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P76 The determinants of subjective wellbeing: an analysis of a health and wellbeing survey in southeast england
  1. AM Lagnado1,
  2. K Gilchrist2,
  3. A Memon3
  1. 1Undergraduate Medical School, Brighton and Sussex Medical School, Brighton, UK
  2. 2Directorate of Public Health, Brighton and Hove City Council, Brighton, UK
  3. 3Epidemiology and Public Health Medicine, Brighton and Sussex Medical School, Brighton, UK


Background The concept of wellbeing is now increasingly used as one of the key measures of societal progress, along with the traditional methods that are based on economic activity. Subjective wellbeing (SWB) is a construct by which national wellbeing can be measured—this can inform development of health and social policy. The objective of this study was to determine the association between sociodemographic/personal factors and low subjective wellbeing.

Methods Data from the health and wellbeing survey conducted in Brighton and Hove in 2012 (n=2,035) was analysed. The survey included the Office of National Statistics verified measure of SWB, which consisted of four questions regarding life satisfaction, fulfilment, happiness and anxiety. Low SWB was the outcome measure, the threshold of which was determined according to the Faculty of Public Health outcome framework. The survey also included a range of population measures, sixteen of which were chosen as explanatory variables. The analysis included descriptive statistics and multivariate logistic regression, using the SPSS statistical programme.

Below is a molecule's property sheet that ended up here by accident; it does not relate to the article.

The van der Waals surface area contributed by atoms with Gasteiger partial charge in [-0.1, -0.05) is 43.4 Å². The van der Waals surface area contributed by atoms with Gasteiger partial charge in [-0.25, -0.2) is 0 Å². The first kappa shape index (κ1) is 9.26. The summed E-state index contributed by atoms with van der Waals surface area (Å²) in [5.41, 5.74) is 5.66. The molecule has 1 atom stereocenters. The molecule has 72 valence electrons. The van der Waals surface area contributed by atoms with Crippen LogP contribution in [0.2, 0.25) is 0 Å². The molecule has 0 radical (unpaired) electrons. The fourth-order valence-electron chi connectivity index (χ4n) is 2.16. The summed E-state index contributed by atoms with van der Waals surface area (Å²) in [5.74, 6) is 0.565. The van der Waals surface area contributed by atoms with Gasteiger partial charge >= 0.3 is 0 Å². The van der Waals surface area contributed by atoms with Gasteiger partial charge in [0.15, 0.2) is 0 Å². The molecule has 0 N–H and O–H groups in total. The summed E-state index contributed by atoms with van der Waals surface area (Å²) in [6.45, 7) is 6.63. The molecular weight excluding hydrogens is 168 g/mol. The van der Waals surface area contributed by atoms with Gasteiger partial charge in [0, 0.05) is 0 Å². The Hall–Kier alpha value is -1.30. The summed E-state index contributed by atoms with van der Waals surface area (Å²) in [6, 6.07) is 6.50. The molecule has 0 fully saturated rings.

Results In the multivariate analysis, poor general health (self-reported) was strongly associated with low SWB [dissatisfaction with life (adjusted OR=3.9, 95% CI, 2.7–5.6); unfulfilled (3.4, 2.3–4.8); unhappiness (3.0, 2.1–4.2); anxiety (2.4, 1.7–3.3)]. Other factors found to be significantly associated with low SWB included: illness and disability, low social capital, lack of physical exercise, a history of self-harm, not owning a home, not being in a relationship and being middle aged. On the other hand, unemployment, deprivation and poor education were not associated with SWB.

Conclusion This study demonstrates that an individuals SWB is likely to be affected by a number of sociodemographic/personal factors. The limitations of this study include the extent of external validity, the lack of causality and potential selection and information bias. These findings are relevant to the design and delivery of policy aimed at improving the perception of wellbeing in individuals, and the general population.

  • Determinants
  • Wellbeing
  • Quantitative

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